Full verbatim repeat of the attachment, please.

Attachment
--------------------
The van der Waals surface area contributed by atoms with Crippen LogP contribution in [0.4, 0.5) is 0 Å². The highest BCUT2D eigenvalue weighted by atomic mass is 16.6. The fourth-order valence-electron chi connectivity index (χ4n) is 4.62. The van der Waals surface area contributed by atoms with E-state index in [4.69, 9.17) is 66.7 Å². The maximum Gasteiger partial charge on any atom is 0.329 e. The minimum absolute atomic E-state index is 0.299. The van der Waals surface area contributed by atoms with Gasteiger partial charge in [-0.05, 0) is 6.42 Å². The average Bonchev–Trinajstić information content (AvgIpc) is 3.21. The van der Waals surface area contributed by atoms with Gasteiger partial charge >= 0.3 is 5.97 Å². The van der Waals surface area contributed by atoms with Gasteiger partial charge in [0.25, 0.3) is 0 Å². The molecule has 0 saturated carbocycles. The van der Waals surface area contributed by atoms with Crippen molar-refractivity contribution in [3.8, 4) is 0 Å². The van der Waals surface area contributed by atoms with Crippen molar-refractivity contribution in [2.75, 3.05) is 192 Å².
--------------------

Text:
The van der Waals surface area contributed by atoms with Crippen LogP contribution in [0.4, 0.5) is 0 Å². The highest BCUT2D eigenvalue weighted by atomic mass is 16.6. The fourth-order valence-electron chi connectivity index (χ4n) is 4.62. The van der Waals surface area contributed by atoms with E-state index in [4.69, 9.17) is 66.7 Å². The maximum Gasteiger partial charge on any atom is 0.329 e. The minimum absolute atomic E-state index is 0.299. The van der Waals surface area contributed by atoms with Gasteiger partial charge in [-0.05, 0) is 6.42 Å². The average Bonchev–Trinajstić information content (AvgIpc) is 3.21. The van der Waals surface area contributed by atoms with Gasteiger partial charge >= 0.3 is 5.97 Å². The van der Waals surface area contributed by atoms with Gasteiger partial charge in [0.25, 0.3) is 0 Å². The molecule has 0 saturated carbocycles. The van der Waals surface area contributed by atoms with Crippen molar-refractivity contribution in [3.8, 4) is 0 Å². The van der Waals surface area contributed by atoms with Crippen molar-refractivity contribution in [2.75, 3.05) is 192 Å².